redits are a strange thing. The credits that roll after
the stars' names have flashed are inconsequential to the moviegoing public.
Hence, most people have no idea who, or what, a "Line Producer" is. A
Line Producer, in short, is the man who controls the purse strings of a movie's
budget. It is the LP's job to decide what gets put in the movie, what goes out,
or what gets compromised -- all in an effort to keep the movie within the given
budget. An LP is the best friend of the "Executive Producer," the man
who greenlit the movie (that is, he okayed the movie's production) and secured
the funding necessary to make said movie.
What does this have to do with The Crimson Rivers? I
am of the opinion that the LP for Rivers can be only two things -- either
he is utterly incompetent, or he was too afraid to do his job. Why do I claim
either/or? For one, The Crimson Rivers is a pain to watch, especially for
those with aspirations to become filmmakers themselves one day. What Rivers
does with impunity is to throw money at the screen. This is not in itself a bad
thing. Titanic threw $200 million at the screen and came away with a gem
of a movie that broke boundaries. Rivers, on the other hand, threw money
at the screen and came up with very little to show for it.
Take for example the languid close-up shots that begin
the movie, as we the audience are treated to a lovely close-up and personal
view of a young man's mutilated corpse. All of this is done in gory detail, with
bugs picking on scabs and gaping wounds and lacerations along the pale body that
must have cost a fortune to make. There is absolutely no reason to show us this;
yes, the murder is brutal, but in the scope of the movie and the absurd finale, this little money-spending effort seems wasteful.
Filmmakers are a strange lot. When filmmakers have no
funding, they rely on creativity to carry the day. That means
unnecessary shots are not even attempted, much less considered. A struggling filmmaker
can see the costs and potential costs of every scene they are considering,
so any scene that costs too much goes right out the window in order to actually finish the movie. Yet, once
a filmmaker has "made it," and is given carte blanche to make his
film, he will almost always indulge himself in unnecessary shots and set-ups
that would make a guerilla filmmaker cringe.
The money that is spent in
the first 30 minutes of Rivers is a travesty. Consider the scene that immediately follows the gruesome
close-ups of the body. We are treated to a long overhead shot of a car moving
through the French countryside. Yes, the scenery (once again) is very beautiful,
but the shot obviously cost a pretty penny. After all, it's not cheap to hire a
helicopter to follow a car down a long winding road. It is expensive -- and most sinful of
all, very unnecessary. Stanley Kubrick used the same technique in the opening of
The Shining, but that scene was haunting and unnerving. It achieved, in a
brief and continuous scene, a sense of foreboding by combining the scene with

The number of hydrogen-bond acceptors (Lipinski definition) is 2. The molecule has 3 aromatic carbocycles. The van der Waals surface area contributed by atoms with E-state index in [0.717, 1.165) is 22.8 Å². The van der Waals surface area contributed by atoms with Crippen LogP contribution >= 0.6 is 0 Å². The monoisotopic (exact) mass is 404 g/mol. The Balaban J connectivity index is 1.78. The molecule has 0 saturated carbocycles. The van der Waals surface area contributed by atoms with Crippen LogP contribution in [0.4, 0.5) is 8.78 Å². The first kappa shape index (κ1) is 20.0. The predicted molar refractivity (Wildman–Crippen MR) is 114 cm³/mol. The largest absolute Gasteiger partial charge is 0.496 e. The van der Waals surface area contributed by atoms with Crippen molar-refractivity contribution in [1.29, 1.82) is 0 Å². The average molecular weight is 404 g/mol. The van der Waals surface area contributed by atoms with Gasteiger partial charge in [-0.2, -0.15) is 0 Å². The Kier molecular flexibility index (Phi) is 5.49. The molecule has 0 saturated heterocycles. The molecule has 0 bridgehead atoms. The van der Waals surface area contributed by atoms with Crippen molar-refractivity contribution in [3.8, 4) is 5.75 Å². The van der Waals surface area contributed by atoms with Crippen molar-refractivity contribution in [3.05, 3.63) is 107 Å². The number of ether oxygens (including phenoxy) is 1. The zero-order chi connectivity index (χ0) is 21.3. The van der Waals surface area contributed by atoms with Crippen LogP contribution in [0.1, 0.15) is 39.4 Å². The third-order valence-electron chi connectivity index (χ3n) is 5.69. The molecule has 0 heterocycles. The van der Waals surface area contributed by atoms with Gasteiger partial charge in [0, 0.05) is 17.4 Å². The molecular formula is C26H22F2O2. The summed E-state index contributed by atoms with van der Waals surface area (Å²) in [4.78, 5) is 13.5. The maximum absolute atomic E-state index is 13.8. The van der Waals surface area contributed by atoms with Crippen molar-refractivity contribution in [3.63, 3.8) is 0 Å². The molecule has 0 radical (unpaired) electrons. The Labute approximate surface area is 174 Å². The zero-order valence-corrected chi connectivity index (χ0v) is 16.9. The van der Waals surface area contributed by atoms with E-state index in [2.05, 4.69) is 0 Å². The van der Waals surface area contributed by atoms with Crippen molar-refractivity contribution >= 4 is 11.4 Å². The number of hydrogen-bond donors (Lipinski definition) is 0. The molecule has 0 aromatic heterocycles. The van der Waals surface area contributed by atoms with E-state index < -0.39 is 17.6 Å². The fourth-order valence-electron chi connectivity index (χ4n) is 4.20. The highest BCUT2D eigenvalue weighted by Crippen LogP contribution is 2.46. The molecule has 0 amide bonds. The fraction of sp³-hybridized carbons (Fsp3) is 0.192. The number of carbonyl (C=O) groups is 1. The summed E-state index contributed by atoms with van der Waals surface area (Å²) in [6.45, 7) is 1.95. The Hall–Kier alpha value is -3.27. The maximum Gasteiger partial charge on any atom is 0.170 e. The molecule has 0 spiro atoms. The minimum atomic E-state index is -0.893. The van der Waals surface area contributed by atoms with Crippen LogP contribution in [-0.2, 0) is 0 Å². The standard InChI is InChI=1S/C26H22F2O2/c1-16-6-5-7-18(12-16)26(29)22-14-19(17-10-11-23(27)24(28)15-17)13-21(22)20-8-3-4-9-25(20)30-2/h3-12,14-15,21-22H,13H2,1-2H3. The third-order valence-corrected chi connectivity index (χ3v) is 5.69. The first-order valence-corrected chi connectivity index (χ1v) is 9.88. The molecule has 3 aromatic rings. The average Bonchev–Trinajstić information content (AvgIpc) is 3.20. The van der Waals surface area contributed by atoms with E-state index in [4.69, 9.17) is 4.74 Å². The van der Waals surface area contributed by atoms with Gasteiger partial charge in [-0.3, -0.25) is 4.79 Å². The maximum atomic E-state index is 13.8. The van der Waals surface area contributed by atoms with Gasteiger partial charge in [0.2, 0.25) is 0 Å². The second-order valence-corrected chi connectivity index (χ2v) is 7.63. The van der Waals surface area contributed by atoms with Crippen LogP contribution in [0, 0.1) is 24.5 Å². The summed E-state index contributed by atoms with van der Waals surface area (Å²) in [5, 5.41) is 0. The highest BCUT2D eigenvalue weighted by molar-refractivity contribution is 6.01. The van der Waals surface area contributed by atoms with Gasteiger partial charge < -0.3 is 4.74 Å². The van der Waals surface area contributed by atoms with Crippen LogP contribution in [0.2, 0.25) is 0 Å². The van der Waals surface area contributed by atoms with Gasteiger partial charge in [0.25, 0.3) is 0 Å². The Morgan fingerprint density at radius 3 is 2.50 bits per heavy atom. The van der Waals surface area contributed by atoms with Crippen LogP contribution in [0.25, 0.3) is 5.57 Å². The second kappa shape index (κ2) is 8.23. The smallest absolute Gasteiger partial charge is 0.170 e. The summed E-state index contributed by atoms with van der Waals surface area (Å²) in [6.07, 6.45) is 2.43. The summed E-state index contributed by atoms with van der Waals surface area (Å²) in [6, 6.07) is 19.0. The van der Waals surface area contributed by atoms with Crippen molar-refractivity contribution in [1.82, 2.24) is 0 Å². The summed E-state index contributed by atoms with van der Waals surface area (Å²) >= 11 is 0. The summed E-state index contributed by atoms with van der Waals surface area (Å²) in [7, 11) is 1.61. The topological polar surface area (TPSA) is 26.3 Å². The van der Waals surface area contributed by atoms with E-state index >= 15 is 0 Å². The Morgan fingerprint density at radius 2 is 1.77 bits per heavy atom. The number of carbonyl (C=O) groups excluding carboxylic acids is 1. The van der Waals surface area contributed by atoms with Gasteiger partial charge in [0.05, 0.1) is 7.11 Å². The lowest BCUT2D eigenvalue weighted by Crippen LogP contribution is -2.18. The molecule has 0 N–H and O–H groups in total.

atmospheric music. That one scene sets up the whole movie for us. What director
Kassovitz achieves with his overhead opening shot in Rivers is nothing
short of dullness, and does little but provide a backdrop for the credits to
It is no surprise, then, that while watching the movie
(especially in the first 30 minutes) I kept a tab on the movie's budget, and had
to keep adding and adding and adding... I kept seeing cash spent on useless and
unnecessary camera angles, set-ups that go nowhere, all done for the simple
purpose of trying to garner a "cool" shot. The results are not very
cool, but made me wish the director had concentrated more on his story instead
of moving his camera in a fancy way every other second.
The Crimson Rivers has a good premise, a good plot,
and very good acting by Jean Reno and solid supporting acting by other
characters. Vincent Cassel plays Max, a young cop who teams up with Reno's
Pierre to solve a serial killer mystery that surrounds a college in a remote
part of the French countryside. The college itself is an eerie place, filled
with perfect students and completely devoid of minorities. Needless to say, before Act One is over,
a swastika shows up.
As it stands, the movie's "surprise" twist is not
much of one. The murder mystery, in fact, is not much of a
mystery. I guessed the red herrings and figured out the murder before the Third
Act kicked in. So what is left if the mystery is solved halfway through?
There's the beautiful scenery, all shot in loving detail by Kassovitz.
Unfortunately, I wish he had spent money on better writers instead of taking on
the writing chore himself. The script is much too slow in spots and the
conclusion is wrapped up too neatly and without any sense of tension. What is
supposed to be an intense confrontation at the top of the mountain comes across
as rushed. It is almost
as if after having spent so much money on endless takes of the French scenery
and the college campus, the Line Producer finally stepped in and declared the
movie's budget bankrupt. The rushed feel of the ending is the result.